Despite repeated recommendations of the Police Commissions little has been done for police reforms. We have economic reforms, we have power sector reforms, and we have money market reforms. But there is no talk of police reform. There is a strong resistance to the idea of police reforms because politicians and bureaucrats both have developed a great vested interest in retaining control and superintendence over the Police organization. Within the Police establishment also there are those who are content to retain the status quo. They are closely associated with powerful interests and allow the system to continue.

This system is resulting in subverting the rule of law and also obstructing the growth of a healthy and professional system.

Police does not work in a vacuum. It works in a social and political order. The situation in India has been complicated by not very fair political and electoral system largely funded by black money and criminal muscle power. Such system uses the Police force for its parochial end.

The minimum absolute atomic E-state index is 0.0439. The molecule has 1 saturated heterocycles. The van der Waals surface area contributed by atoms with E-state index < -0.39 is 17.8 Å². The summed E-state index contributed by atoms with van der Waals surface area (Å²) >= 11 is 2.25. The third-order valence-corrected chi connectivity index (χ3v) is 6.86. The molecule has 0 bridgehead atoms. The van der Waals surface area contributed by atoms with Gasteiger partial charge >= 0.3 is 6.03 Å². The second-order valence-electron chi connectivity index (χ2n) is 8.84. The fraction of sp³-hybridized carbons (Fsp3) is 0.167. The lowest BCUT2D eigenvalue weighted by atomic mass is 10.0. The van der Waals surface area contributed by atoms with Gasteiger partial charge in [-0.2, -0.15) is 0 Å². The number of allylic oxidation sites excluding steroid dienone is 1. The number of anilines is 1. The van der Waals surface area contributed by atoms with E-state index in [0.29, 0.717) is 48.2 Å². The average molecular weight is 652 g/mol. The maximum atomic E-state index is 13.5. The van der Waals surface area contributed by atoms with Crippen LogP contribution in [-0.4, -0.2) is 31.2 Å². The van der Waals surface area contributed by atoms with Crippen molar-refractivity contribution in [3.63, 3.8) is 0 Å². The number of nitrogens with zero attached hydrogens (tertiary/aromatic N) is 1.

Therefore, for the evolution of a responsible Police force we shall have to create a responsible and responsive polity. But that seems to be a tall order and there is no effort from any quarter to bring the change. There is complete lack of leadership in every field whether it in religious. We have no leaders in true sense who could guide us and lead us to a better democratic governance.

But till we get another Gandhi let us do a little bit ourselves. Debate our ills. That is what we are doing here today.